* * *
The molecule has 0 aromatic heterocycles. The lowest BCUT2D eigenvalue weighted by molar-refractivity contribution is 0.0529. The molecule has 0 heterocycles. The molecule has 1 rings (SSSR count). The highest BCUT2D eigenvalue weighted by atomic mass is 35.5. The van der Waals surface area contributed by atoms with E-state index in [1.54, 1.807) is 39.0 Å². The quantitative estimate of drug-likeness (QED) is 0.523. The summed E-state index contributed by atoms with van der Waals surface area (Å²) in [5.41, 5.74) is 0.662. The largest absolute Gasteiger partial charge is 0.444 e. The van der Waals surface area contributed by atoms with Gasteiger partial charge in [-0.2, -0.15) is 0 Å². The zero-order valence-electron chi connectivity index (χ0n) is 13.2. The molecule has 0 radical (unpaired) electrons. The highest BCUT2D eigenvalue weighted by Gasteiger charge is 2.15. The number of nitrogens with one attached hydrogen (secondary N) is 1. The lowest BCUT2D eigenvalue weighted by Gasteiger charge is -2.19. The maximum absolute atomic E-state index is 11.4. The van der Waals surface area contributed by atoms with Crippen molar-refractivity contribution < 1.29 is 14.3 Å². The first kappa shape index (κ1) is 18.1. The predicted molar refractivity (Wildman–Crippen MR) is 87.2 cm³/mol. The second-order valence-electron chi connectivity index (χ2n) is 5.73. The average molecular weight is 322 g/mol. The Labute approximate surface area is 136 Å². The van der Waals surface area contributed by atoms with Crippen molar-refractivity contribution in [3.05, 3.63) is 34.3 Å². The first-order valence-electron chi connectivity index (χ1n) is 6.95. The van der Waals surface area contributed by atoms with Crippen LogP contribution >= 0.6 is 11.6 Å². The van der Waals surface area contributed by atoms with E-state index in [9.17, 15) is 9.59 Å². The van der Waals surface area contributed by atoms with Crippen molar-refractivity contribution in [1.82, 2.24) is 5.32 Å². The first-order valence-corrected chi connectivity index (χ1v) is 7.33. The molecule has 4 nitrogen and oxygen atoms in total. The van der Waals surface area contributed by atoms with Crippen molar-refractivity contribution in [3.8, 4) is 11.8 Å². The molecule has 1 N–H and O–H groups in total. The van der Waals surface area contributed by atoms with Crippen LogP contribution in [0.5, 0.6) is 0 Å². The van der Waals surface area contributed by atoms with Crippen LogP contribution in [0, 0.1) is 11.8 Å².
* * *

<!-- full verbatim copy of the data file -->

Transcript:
The molecule has 0 aromatic heterocycles. The lowest BCUT2D eigenvalue weighted by molar-refractivity contribution is 0.0529. The molecule has 0 heterocycles. The molecule has 1 rings (SSSR count). The highest BCUT2D eigenvalue weighted by atomic mass is 35.5. The van der Waals surface area contributed by atoms with E-state index in [1.54, 1.807) is 39.0 Å². The quantitative estimate of drug-likeness (QED) is 0.523. The summed E-state index contributed by atoms with van der Waals surface area (Å²) in [5.41, 5.74) is 0.662. The largest absolute Gasteiger partial charge is 0.444 e. The van der Waals surface area contributed by atoms with Gasteiger partial charge in [-0.2, -0.15) is 0 Å². The zero-order valence-electron chi connectivity index (χ0n) is 13.2. The molecule has 0 radical (unpaired) electrons. The highest BCUT2D eigenvalue weighted by Gasteiger charge is 2.15. The number of nitrogens with one attached hydrogen (secondary N) is 1. The lowest BCUT2D eigenvalue weighted by Gasteiger charge is -2.19. The maximum absolute atomic E-state index is 11.4. The van der Waals surface area contributed by atoms with Crippen molar-refractivity contribution < 1.29 is 14.3 Å². The first kappa shape index (κ1) is 18.1. The predicted molar refractivity (Wildman–Crippen MR) is 87.2 cm³/mol. The second-order valence-electron chi connectivity index (χ2n) is 5.73. The average molecular weight is 322 g/mol. The Labute approximate surface area is 136 Å². The van der Waals surface area contributed by atoms with Crippen molar-refractivity contribution in [3.05, 3.63) is 34.3 Å². The first-order valence-electron chi connectivity index (χ1n) is 6.95. The van der Waals surface area contributed by atoms with Crippen LogP contribution >= 0.6 is 11.6 Å². The van der Waals surface area contributed by atoms with E-state index in [9.17, 15) is 9.59 Å². The van der Waals surface area contributed by atoms with Crippen molar-refractivity contribution in [1.82, 2.24) is 5.32 Å². The first-order valence-corrected chi connectivity index (χ1v) is 7.33. The molecule has 4 nitrogen and oxygen atoms in total. The van der Waals surface area contributed by atoms with Crippen molar-refractivity contribution in [3.8, 4) is 11.8 Å². The molecule has 1 N–H and O–H groups in total. The van der Waals surface area contributed by atoms with Crippen LogP contribution in [0.5, 0.6) is 0 Å². The van der Waals surface area contributed by atoms with Crippen LogP contribution in [0, 0.1) is 11.8 Å².